In line with this, the EU has deemed comparability sufficient in relation to jurisdictions including Australia, Brazil, Canada, Singapore and the US. However, EU concerns relating to the UK seem to go well beyond questions of technical equivalence or comparability, with political motivations playing a significant part.

The EU has asked for information on the UK’s intentions for future financial services regulation and has argued it must better understand how the UK intends to make changes going forward before they will make decisions on equivalence. This is causing concern in UK quarters – surely the EU would not expect the UK’s rules to remain the same indefinitely?

The Governor of the Bank of England, Andrew Bailey, has noted that ‘this is a standard that the EU holds no other country to and would, I suspect, not agree to be held to itself’ . He accepts that one interpretation of the EU’s position is indeed that the rules should not change in the future, and that any change would be unwelcome. However, Bailey was quick to dismiss this argument as unrealistic, dangerous and inconsistent with practice, as clearly regulation must change to accommodate changes in the world around us. Bailey also noted a second argument that UK rules should not change independently of those in the EU, but ‘that is rule-taking pure and simple’ which he would not consider acceptable in a UK context and, indeed, has not been the test up to now to assess equivalence.

In January, Bailey told a Treasury committee that a sensible reason for the request may be that ‘…both of us will change our rules when it is sensible to do so. We are both transparent about it, but obviously we would be transparent at the time. We are transparent to everybody; that is nothing unique. That seems a sensible basis to me, and that is the basis for judging equivalence.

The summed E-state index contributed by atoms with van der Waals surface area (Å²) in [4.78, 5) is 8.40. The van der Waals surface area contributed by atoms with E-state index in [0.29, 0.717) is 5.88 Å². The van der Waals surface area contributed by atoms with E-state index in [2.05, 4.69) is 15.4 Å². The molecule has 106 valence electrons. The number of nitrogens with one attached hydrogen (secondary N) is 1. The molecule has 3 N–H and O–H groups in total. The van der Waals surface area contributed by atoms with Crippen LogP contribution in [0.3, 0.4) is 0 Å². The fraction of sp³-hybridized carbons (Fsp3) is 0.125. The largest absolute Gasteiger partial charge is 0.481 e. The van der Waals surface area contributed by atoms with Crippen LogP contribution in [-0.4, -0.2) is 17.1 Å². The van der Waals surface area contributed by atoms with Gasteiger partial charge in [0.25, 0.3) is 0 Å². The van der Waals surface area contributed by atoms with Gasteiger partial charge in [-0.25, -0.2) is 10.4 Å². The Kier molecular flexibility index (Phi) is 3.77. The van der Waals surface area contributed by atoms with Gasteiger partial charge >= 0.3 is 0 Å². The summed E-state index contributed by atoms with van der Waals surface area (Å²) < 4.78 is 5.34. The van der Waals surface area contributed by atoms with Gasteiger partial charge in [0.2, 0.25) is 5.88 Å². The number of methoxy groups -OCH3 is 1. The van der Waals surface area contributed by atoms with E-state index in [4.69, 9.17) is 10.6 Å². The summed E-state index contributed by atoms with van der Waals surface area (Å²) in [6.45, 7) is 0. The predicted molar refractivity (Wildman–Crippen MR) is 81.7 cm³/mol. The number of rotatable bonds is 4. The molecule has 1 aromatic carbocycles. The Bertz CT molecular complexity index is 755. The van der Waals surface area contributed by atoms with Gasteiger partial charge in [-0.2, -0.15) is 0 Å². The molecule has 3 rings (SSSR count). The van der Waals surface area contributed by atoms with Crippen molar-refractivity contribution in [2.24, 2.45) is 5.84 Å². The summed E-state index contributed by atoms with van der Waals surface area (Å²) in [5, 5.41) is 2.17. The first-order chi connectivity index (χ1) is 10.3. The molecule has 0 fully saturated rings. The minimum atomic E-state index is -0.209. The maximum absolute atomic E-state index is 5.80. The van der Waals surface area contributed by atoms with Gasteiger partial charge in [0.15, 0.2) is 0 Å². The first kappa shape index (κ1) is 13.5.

However sensible that approach might be, it seems the EU is leaning more towards a ‘rule taking’ regime at this stage of the negotiations. The key question is whether the parties can eventually arrive together at a place where they are comfortable that they will have sufficient notice and understanding of any upcoming rule changes to be able to reassess equivalence whenever necessary in future, together with reassurance as to the parties’ intention to stay in line with global developments.

The latter has already been dealt with, as the parties agreed to ‘make their best endeavours to ensure that internationally agreed standards in the financial services sector for regulation and supervision, for the fight against money laundering and terrorist financing and for the fight against tax evasion and avoidance, are implemented and applied in their territory’ as part of the EU-UK Trade and Cooperation Agreement.

An approach combining this ‘best endeavours’ standard with enhanced transparency and cooperation under the MoU would go beyond what the EU already finds appropriate when dealing with equivalence determinations in other jurisdictions. No one is expecting the EU to do the UK any favours, but political motivations, protectionist policies and geographical proximity would seem to make decisions related to the EU’s closest financial market and powerful competitor particularly difficult at this stage.